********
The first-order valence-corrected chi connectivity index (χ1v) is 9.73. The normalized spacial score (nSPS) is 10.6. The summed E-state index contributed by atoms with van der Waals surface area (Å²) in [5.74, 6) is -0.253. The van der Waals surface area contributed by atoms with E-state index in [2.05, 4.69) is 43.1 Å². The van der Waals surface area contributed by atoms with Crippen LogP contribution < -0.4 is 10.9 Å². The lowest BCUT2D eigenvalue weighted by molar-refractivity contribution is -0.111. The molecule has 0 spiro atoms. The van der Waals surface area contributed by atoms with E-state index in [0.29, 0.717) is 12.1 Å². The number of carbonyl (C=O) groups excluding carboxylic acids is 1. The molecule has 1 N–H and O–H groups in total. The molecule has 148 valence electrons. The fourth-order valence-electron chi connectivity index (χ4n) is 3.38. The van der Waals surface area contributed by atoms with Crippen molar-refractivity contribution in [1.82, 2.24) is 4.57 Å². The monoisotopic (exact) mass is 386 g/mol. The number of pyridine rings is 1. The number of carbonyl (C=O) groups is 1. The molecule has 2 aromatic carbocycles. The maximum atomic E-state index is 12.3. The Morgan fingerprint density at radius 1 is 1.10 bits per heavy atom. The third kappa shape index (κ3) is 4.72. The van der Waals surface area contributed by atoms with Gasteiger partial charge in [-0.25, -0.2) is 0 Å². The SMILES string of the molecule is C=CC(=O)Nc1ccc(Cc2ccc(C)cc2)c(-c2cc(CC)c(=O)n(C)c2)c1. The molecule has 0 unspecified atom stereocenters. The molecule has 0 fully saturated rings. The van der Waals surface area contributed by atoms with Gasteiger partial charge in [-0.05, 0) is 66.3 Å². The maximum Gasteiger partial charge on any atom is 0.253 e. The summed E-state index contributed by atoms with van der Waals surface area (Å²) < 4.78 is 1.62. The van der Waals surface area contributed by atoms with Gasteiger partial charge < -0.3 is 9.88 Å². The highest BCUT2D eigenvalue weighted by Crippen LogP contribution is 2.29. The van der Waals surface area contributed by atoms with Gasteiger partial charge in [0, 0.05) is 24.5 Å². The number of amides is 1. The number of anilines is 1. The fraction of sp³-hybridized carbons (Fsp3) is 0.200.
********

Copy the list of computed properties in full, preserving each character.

The first-order valence-corrected chi connectivity index (χ1v) is 9.73. The normalized spacial score (nSPS) is 10.6. The summed E-state index contributed by atoms with van der Waals surface area (Å²) in [5.74, 6) is -0.253. The van der Waals surface area contributed by atoms with E-state index in [2.05, 4.69) is 43.1 Å². The van der Waals surface area contributed by atoms with Crippen LogP contribution < -0.4 is 10.9 Å². The lowest BCUT2D eigenvalue weighted by molar-refractivity contribution is -0.111. The molecule has 0 spiro atoms. The van der Waals surface area contributed by atoms with E-state index in [0.29, 0.717) is 12.1 Å². The number of carbonyl (C=O) groups excluding carboxylic acids is 1. The molecule has 1 N–H and O–H groups in total. The molecule has 148 valence electrons. The fourth-order valence-electron chi connectivity index (χ4n) is 3.38. The van der Waals surface area contributed by atoms with Crippen molar-refractivity contribution in [1.82, 2.24) is 4.57 Å². The monoisotopic (exact) mass is 386 g/mol. The number of pyridine rings is 1. The number of carbonyl (C=O) groups is 1. The molecule has 2 aromatic carbocycles. The maximum atomic E-state index is 12.3. The Morgan fingerprint density at radius 1 is 1.10 bits per heavy atom. The third kappa shape index (κ3) is 4.72. The van der Waals surface area contributed by atoms with Gasteiger partial charge in [-0.25, -0.2) is 0 Å². The SMILES string of the molecule is C=CC(=O)Nc1ccc(Cc2ccc(C)cc2)c(-c2cc(CC)c(=O)n(C)c2)c1. The molecule has 0 unspecified atom stereocenters. The molecule has 0 fully saturated rings. The van der Waals surface area contributed by atoms with Gasteiger partial charge in [-0.05, 0) is 66.3 Å². The maximum Gasteiger partial charge on any atom is 0.253 e. The summed E-state index contributed by atoms with van der Waals surface area (Å²) < 4.78 is 1.62. The van der Waals surface area contributed by atoms with Gasteiger partial charge < -0.3 is 9.88 Å². The highest BCUT2D eigenvalue weighted by Crippen LogP contribution is 2.29. The van der Waals surface area contributed by atoms with Gasteiger partial charge in [0, 0.05) is 24.5 Å². The number of amides is 1. The number of anilines is 1. The fraction of sp³-hybridized carbons (Fsp3) is 0.200.